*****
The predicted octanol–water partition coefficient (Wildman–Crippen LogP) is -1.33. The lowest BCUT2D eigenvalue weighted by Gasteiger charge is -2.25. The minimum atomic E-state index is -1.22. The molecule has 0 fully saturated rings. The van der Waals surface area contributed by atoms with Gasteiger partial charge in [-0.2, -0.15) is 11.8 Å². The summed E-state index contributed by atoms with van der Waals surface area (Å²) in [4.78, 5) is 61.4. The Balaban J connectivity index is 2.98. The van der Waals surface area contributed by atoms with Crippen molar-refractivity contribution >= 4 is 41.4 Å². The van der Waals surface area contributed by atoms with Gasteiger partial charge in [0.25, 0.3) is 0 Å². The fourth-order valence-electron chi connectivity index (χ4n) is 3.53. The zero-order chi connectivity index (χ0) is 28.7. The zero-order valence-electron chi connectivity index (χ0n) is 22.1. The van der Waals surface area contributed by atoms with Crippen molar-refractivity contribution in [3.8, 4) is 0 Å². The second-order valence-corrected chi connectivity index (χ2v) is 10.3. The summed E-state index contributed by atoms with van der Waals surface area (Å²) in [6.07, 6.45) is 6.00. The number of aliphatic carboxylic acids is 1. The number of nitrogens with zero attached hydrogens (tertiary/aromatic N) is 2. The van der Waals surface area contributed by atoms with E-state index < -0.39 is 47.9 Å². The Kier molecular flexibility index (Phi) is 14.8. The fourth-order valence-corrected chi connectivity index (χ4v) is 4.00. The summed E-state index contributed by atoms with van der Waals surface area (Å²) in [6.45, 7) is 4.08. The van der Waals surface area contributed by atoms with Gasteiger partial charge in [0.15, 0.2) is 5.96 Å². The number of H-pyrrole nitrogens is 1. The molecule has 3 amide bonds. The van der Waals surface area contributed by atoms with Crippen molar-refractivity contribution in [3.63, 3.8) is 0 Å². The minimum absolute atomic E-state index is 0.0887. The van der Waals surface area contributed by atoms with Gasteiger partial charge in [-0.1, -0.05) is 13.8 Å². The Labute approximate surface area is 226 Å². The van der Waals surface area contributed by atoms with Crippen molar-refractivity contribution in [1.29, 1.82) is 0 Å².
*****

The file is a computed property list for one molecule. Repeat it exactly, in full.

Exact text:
The predicted octanol–water partition coefficient (Wildman–Crippen LogP) is -1.33. The lowest BCUT2D eigenvalue weighted by Gasteiger charge is -2.25. The minimum atomic E-state index is -1.22. The molecule has 0 fully saturated rings. The van der Waals surface area contributed by atoms with Gasteiger partial charge in [-0.2, -0.15) is 11.8 Å². The summed E-state index contributed by atoms with van der Waals surface area (Å²) in [4.78, 5) is 61.4. The Balaban J connectivity index is 2.98. The van der Waals surface area contributed by atoms with Crippen molar-refractivity contribution >= 4 is 41.4 Å². The van der Waals surface area contributed by atoms with Gasteiger partial charge in [0.25, 0.3) is 0 Å². The fourth-order valence-electron chi connectivity index (χ4n) is 3.53. The zero-order chi connectivity index (χ0) is 28.7. The zero-order valence-electron chi connectivity index (χ0n) is 22.1. The van der Waals surface area contributed by atoms with Crippen molar-refractivity contribution in [3.8, 4) is 0 Å². The second-order valence-corrected chi connectivity index (χ2v) is 10.3. The summed E-state index contributed by atoms with van der Waals surface area (Å²) in [6.07, 6.45) is 6.00. The number of aliphatic carboxylic acids is 1. The number of nitrogens with zero attached hydrogens (tertiary/aromatic N) is 2. The van der Waals surface area contributed by atoms with E-state index < -0.39 is 47.9 Å². The Kier molecular flexibility index (Phi) is 14.8. The fourth-order valence-corrected chi connectivity index (χ4v) is 4.00. The summed E-state index contributed by atoms with van der Waals surface area (Å²) in [6.45, 7) is 4.08. The van der Waals surface area contributed by atoms with Gasteiger partial charge in [0.15, 0.2) is 5.96 Å². The number of H-pyrrole nitrogens is 1. The molecule has 3 amide bonds. The van der Waals surface area contributed by atoms with Crippen molar-refractivity contribution in [3.63, 3.8) is 0 Å². The minimum absolute atomic E-state index is 0.0887. The van der Waals surface area contributed by atoms with Gasteiger partial charge in [-0.1, -0.05) is 13.8 Å². The Labute approximate surface area is 226 Å². The van der Waals surface area contributed by atoms with Crippen molar-refractivity contribution in [1.29, 1.82) is 0 Å².